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Estate and Gift Tax

Trust’s Asset Transfer to Third-Party Bank Account was Gift Made by Beneficiary

Thomson Reuters Tax & Accounting  

Thomson Reuters Tax & Accounting  

In Chief Counsel Advice, the IRS has ruled that a trust’s transfer of assets to a third-party bank account at the direction of the trust’s beneficiary was a transfer to the beneficiary and then a gift by the beneficiary to the owner of the bank account.

Background.

Reg §25.2511-2(b) provides that as to any property of which a donor has so parted with dominion and control as to leave in the donor no power to change its disposition, whether for the donor’s own benefit or the benefit of another, the gift is complete.

Code Sec. 2518(a) provides that if a person makes a qualified disclaimer with respect to any interest in property, the gift tax applies with respect to such interest as if the interest had never been transferred to such person.

Code Sec. 2518(b) provides that the term “qualified disclaimer” means an irrevocable and unqualified refusal by a person to accept an interest in property but only if, among things, as a result of such refusal, the interest passes without any direction on the part of the person making the disclaimer and passes to a person other than the person making the disclaimer.

Facts.

Upon the dissolution of a trust, the trust’s sole beneficiary (Beneficiary) directed the trustee to transfer the trust assets to a bank account (Bank Account) over which Beneficiary had no ownership or control.

Issues.

(1) Is Beneficiary treated as having received the trust assets and then gifting them to the owner of Bank Account?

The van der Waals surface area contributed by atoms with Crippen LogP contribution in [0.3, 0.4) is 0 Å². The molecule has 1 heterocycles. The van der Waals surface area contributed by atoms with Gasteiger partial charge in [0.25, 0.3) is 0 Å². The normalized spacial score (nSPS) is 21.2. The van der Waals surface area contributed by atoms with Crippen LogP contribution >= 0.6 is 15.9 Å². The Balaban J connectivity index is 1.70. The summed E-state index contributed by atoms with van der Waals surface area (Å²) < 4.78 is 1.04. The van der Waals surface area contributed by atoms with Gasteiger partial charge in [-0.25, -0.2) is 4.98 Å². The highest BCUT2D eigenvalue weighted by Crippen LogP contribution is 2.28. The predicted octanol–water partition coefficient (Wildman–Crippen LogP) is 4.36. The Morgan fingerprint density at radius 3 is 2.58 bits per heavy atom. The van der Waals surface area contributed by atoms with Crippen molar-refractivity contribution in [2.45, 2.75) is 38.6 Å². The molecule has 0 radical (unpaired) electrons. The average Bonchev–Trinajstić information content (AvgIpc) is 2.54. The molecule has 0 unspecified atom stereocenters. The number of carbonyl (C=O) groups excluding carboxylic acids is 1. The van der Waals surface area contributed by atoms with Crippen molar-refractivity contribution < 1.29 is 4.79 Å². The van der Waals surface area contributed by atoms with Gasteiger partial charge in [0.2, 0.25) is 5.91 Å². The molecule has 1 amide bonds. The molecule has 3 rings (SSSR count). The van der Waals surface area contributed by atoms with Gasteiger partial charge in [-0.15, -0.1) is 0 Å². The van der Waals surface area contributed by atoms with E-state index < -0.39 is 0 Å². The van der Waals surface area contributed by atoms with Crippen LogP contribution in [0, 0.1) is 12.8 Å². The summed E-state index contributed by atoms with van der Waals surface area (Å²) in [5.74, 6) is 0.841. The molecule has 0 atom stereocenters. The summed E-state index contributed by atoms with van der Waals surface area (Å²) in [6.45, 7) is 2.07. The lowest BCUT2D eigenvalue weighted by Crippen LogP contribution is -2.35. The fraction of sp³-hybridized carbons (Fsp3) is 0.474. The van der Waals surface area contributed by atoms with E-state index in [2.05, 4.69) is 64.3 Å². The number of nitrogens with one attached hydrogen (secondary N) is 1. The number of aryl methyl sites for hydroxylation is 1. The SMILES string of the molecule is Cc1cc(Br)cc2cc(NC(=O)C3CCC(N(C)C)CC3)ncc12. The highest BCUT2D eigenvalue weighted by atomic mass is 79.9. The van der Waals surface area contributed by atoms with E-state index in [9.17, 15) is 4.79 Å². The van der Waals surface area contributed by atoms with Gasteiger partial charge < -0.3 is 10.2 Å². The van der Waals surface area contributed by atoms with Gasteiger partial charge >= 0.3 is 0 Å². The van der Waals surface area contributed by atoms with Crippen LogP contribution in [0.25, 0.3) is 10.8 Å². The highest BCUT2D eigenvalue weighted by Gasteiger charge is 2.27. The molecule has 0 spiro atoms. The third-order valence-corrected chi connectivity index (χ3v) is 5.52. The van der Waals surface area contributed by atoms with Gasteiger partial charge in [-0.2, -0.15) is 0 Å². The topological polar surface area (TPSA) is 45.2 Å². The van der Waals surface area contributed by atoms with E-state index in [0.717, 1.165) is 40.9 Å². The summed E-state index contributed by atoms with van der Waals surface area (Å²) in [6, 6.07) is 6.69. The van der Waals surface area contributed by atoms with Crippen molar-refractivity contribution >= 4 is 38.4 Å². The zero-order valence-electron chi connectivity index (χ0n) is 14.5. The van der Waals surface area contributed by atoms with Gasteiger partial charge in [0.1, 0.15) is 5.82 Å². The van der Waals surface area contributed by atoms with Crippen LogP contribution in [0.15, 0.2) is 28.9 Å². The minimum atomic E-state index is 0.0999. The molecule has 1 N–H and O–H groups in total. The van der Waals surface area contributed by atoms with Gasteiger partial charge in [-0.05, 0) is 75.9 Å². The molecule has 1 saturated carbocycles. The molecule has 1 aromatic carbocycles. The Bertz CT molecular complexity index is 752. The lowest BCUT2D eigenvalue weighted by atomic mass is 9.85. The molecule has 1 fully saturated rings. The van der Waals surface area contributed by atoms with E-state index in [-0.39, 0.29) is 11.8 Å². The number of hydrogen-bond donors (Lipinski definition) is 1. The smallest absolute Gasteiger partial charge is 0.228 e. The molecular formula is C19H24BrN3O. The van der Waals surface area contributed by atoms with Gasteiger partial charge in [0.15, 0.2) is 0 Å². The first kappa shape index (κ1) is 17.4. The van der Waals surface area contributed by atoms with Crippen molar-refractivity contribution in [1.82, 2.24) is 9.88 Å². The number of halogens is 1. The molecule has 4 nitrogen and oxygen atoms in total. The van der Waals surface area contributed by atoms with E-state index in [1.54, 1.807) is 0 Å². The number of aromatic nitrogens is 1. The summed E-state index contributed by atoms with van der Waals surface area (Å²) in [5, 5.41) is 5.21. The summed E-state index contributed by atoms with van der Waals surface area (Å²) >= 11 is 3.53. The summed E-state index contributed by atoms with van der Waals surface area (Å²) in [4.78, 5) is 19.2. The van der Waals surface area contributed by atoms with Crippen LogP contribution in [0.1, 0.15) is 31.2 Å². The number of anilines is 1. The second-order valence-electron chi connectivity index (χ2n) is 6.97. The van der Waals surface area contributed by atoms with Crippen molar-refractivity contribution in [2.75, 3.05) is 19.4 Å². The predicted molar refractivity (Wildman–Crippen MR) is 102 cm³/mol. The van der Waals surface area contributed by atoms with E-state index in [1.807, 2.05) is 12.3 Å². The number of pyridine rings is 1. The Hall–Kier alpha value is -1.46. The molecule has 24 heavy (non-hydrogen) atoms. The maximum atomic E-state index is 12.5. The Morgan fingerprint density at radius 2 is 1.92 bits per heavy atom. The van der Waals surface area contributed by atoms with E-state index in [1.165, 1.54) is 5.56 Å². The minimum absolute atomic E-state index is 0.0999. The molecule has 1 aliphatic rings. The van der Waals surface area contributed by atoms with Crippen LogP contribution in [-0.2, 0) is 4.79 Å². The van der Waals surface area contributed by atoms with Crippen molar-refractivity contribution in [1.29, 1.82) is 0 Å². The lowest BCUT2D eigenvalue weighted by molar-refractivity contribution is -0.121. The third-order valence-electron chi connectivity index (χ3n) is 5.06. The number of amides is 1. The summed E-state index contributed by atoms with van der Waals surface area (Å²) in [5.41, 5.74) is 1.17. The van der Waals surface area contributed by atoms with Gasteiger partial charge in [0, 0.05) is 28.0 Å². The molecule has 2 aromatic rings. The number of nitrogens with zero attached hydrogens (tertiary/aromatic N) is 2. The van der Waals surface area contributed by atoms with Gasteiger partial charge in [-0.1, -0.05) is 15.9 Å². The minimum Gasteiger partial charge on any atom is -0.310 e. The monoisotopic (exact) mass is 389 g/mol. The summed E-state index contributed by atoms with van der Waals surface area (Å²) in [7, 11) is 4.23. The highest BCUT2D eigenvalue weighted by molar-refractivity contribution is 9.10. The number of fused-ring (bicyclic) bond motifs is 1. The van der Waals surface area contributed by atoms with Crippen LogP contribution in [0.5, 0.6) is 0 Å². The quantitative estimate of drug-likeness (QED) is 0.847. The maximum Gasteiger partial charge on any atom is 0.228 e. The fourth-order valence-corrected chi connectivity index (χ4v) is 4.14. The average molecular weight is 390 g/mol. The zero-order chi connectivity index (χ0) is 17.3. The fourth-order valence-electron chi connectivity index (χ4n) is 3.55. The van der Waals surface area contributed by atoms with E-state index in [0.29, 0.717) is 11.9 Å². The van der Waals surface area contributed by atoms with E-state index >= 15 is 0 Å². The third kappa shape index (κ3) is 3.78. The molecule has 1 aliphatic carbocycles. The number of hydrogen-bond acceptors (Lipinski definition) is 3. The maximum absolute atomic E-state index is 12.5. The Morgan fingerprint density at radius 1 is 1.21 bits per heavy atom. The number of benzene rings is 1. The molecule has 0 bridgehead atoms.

(2) Alternatively, whether the transfer of the trust assets to an account over which Beneficiary had no ownership or control is the result of a Code Sec. 2518(b) qualified disclaimer, so that the assets are treated as if they had never been transferred to Beneficiary and Beneficiary is not treated as making a gift.

Advice.

(1) The trust distributed the trust assets to, or for the benefit of, Beneficiary as the primary and sole beneficiary. The transfer of the trust’s assets to Bank Account was completed at Beneficiary’s request and direction. The fact that Beneficiary had no signature authority or ownership interest in Bank Account indicates Beneficiary had released dominion and control over the trust’s assets and that constitutes a completed gift for gift tax purposes.

(2) Alternatively, Chief Counsel advised, the transfer of the trust assets to an account in which Beneficiary had no ownership interest was not a qualified disclaimer because Beneficiary directed the transfer to Bank Account. Therefore, the trust’s assets are treated as if they had been transferred to Beneficiary and then transferred by gift to the owner of Bank Account.

To continue your research on when a gift in trust is completed for gift tax purposes, see FTC 2d/FIN ¶Q-3004.

 

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